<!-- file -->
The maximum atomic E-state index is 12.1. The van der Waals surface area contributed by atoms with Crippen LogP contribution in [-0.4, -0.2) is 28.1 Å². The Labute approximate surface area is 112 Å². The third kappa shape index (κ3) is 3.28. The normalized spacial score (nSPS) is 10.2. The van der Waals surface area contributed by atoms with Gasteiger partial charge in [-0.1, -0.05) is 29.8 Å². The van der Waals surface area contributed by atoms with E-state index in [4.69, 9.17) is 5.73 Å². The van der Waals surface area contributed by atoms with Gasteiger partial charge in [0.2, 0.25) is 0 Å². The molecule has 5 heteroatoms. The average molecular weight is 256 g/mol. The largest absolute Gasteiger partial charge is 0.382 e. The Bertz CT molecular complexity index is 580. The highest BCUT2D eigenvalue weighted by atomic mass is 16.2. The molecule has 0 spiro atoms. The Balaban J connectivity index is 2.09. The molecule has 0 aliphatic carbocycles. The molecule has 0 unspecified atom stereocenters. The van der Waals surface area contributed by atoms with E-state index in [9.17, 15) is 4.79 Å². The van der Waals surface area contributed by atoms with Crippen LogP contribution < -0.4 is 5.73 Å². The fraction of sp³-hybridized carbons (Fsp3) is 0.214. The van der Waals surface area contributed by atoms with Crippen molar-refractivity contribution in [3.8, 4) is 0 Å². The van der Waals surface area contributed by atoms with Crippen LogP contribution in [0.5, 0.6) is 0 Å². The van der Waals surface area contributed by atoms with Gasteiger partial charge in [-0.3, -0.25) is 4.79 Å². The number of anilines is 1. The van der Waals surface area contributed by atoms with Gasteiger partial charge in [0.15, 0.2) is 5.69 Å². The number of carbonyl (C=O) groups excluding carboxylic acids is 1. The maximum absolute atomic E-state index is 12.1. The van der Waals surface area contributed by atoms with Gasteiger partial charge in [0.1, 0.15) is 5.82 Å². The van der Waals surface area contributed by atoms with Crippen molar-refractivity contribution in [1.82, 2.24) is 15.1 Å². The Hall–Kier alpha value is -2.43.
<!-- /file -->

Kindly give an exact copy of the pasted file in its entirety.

The maximum atomic E-state index is 12.1. The van der Waals surface area contributed by atoms with Crippen LogP contribution in [-0.4, -0.2) is 28.1 Å². The Labute approximate surface area is 112 Å². The third kappa shape index (κ3) is 3.28. The normalized spacial score (nSPS) is 10.2. The van der Waals surface area contributed by atoms with Gasteiger partial charge in [-0.1, -0.05) is 29.8 Å². The van der Waals surface area contributed by atoms with E-state index in [4.69, 9.17) is 5.73 Å². The van der Waals surface area contributed by atoms with Gasteiger partial charge in [0.2, 0.25) is 0 Å². The molecule has 5 heteroatoms. The average molecular weight is 256 g/mol. The largest absolute Gasteiger partial charge is 0.382 e. The Bertz CT molecular complexity index is 580. The highest BCUT2D eigenvalue weighted by atomic mass is 16.2. The molecule has 0 spiro atoms. The Balaban J connectivity index is 2.09. The molecule has 0 aliphatic carbocycles. The molecule has 0 unspecified atom stereocenters. The van der Waals surface area contributed by atoms with E-state index in [9.17, 15) is 4.79 Å². The van der Waals surface area contributed by atoms with Crippen LogP contribution < -0.4 is 5.73 Å². The fraction of sp³-hybridized carbons (Fsp3) is 0.214. The van der Waals surface area contributed by atoms with Crippen molar-refractivity contribution in [3.8, 4) is 0 Å². The van der Waals surface area contributed by atoms with Crippen LogP contribution in [0.5, 0.6) is 0 Å². The van der Waals surface area contributed by atoms with Gasteiger partial charge in [-0.3, -0.25) is 4.79 Å². The number of anilines is 1. The van der Waals surface area contributed by atoms with Gasteiger partial charge in [0.15, 0.2) is 5.69 Å². The number of carbonyl (C=O) groups excluding carboxylic acids is 1. The maximum absolute atomic E-state index is 12.1. The van der Waals surface area contributed by atoms with Gasteiger partial charge in [0.1, 0.15) is 5.82 Å². The van der Waals surface area contributed by atoms with Crippen molar-refractivity contribution in [1.82, 2.24) is 15.1 Å². The Hall–Kier alpha value is -2.43.